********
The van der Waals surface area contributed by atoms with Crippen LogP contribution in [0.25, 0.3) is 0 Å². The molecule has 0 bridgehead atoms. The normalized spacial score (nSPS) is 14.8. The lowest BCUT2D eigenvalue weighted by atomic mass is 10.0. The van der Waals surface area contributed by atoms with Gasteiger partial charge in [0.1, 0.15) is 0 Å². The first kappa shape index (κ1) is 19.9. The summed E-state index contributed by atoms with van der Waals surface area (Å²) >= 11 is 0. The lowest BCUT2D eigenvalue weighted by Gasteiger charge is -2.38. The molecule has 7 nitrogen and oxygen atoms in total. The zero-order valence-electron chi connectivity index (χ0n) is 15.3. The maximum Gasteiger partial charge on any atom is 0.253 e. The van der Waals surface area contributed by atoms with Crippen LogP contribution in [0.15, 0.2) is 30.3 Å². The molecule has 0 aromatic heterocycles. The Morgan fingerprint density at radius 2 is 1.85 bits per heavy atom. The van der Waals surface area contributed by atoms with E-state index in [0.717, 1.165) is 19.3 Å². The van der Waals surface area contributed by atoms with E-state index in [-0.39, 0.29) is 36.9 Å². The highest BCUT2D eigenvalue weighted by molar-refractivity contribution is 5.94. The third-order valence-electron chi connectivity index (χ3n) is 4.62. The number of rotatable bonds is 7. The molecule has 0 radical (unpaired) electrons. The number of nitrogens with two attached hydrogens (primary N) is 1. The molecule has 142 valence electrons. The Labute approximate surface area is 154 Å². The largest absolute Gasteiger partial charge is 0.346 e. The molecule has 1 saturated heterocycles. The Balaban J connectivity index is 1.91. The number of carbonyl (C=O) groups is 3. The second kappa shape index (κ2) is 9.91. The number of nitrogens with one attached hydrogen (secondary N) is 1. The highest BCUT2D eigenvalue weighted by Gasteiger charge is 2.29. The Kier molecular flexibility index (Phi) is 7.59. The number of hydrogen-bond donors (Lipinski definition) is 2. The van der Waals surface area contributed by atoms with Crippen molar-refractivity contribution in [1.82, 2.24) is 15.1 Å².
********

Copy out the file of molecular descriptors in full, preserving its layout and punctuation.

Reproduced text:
The van der Waals surface area contributed by atoms with Crippen LogP contribution in [0.25, 0.3) is 0 Å². The molecule has 0 bridgehead atoms. The normalized spacial score (nSPS) is 14.8. The lowest BCUT2D eigenvalue weighted by atomic mass is 10.0. The van der Waals surface area contributed by atoms with Gasteiger partial charge in [0.1, 0.15) is 0 Å². The first kappa shape index (κ1) is 19.9. The summed E-state index contributed by atoms with van der Waals surface area (Å²) >= 11 is 0. The lowest BCUT2D eigenvalue weighted by Gasteiger charge is -2.38. The molecule has 7 nitrogen and oxygen atoms in total. The zero-order valence-electron chi connectivity index (χ0n) is 15.3. The maximum Gasteiger partial charge on any atom is 0.253 e. The van der Waals surface area contributed by atoms with Crippen LogP contribution in [0.15, 0.2) is 30.3 Å². The molecule has 0 aromatic heterocycles. The Morgan fingerprint density at radius 2 is 1.85 bits per heavy atom. The van der Waals surface area contributed by atoms with E-state index in [0.717, 1.165) is 19.3 Å². The van der Waals surface area contributed by atoms with E-state index in [-0.39, 0.29) is 36.9 Å². The highest BCUT2D eigenvalue weighted by molar-refractivity contribution is 5.94. The third-order valence-electron chi connectivity index (χ3n) is 4.62. The number of rotatable bonds is 7. The molecule has 0 radical (unpaired) electrons. The number of nitrogens with two attached hydrogens (primary N) is 1. The molecule has 142 valence electrons. The Labute approximate surface area is 154 Å². The largest absolute Gasteiger partial charge is 0.346 e. The molecule has 1 saturated heterocycles. The Balaban J connectivity index is 1.91. The number of carbonyl (C=O) groups is 3. The second kappa shape index (κ2) is 9.91. The number of nitrogens with one attached hydrogen (secondary N) is 1. The highest BCUT2D eigenvalue weighted by Gasteiger charge is 2.29. The Kier molecular flexibility index (Phi) is 7.59. The number of hydrogen-bond donors (Lipinski definition) is 2. The van der Waals surface area contributed by atoms with Crippen molar-refractivity contribution in [1.82, 2.24) is 15.1 Å².